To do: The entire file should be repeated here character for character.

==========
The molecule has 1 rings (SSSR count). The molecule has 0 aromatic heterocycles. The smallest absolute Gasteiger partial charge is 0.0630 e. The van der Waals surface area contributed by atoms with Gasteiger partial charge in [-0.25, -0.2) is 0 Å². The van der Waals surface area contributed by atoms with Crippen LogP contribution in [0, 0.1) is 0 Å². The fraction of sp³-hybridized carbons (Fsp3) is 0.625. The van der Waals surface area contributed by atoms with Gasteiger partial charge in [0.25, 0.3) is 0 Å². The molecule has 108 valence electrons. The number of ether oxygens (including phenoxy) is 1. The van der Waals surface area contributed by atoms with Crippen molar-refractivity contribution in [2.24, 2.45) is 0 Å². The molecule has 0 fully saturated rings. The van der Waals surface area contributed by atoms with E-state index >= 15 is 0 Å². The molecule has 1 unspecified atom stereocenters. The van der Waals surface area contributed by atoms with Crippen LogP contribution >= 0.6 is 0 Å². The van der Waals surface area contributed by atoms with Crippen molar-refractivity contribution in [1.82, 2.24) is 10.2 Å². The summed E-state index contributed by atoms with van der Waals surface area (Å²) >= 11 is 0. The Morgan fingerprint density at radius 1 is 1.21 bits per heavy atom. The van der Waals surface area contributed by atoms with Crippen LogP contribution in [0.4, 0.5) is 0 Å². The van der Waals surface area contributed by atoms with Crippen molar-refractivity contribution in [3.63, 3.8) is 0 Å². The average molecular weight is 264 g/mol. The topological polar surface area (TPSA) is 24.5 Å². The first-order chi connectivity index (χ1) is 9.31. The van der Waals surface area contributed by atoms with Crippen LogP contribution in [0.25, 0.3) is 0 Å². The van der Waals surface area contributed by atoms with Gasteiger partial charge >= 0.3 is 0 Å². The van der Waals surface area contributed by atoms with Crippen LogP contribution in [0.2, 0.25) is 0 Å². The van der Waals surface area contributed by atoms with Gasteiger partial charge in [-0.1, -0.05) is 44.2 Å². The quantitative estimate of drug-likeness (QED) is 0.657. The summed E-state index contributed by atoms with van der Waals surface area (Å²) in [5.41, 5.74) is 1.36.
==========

The molecule has 1 rings (SSSR count). The molecule has 0 aromatic heterocycles. The smallest absolute Gasteiger partial charge is 0.0630 e. The van der Waals surface area contributed by atoms with Gasteiger partial charge in [-0.25, -0.2) is 0 Å². The van der Waals surface area contributed by atoms with Crippen LogP contribution in [0, 0.1) is 0 Å². The fraction of sp³-hybridized carbons (Fsp3) is 0.625. The van der Waals surface area contributed by atoms with Gasteiger partial charge in [0.25, 0.3) is 0 Å². The molecule has 108 valence electrons. The number of ether oxygens (including phenoxy) is 1. The van der Waals surface area contributed by atoms with Crippen molar-refractivity contribution in [2.24, 2.45) is 0 Å². The molecule has 0 fully saturated rings. The van der Waals surface area contributed by atoms with E-state index >= 15 is 0 Å². The molecule has 1 unspecified atom stereocenters. The van der Waals surface area contributed by atoms with Crippen LogP contribution >= 0.6 is 0 Å². The van der Waals surface area contributed by atoms with Crippen molar-refractivity contribution in [1.82, 2.24) is 10.2 Å². The summed E-state index contributed by atoms with van der Waals surface area (Å²) >= 11 is 0. The Morgan fingerprint density at radius 1 is 1.21 bits per heavy atom. The van der Waals surface area contributed by atoms with Crippen LogP contribution in [0.4, 0.5) is 0 Å². The van der Waals surface area contributed by atoms with Crippen molar-refractivity contribution in [3.63, 3.8) is 0 Å². The average molecular weight is 264 g/mol. The topological polar surface area (TPSA) is 24.5 Å². The first-order chi connectivity index (χ1) is 9.31. The van der Waals surface area contributed by atoms with Crippen LogP contribution in [0.25, 0.3) is 0 Å². The van der Waals surface area contributed by atoms with Gasteiger partial charge >= 0.3 is 0 Å². The van der Waals surface area contributed by atoms with Crippen LogP contribution in [0.2, 0.25) is 0 Å². The van der Waals surface area contributed by atoms with Gasteiger partial charge in [-0.1, -0.05) is 44.2 Å². The quantitative estimate of drug-likeness (QED) is 0.657. The summed E-state index contributed by atoms with van der Waals surface area (Å²) in [5.41, 5.74) is 1.36.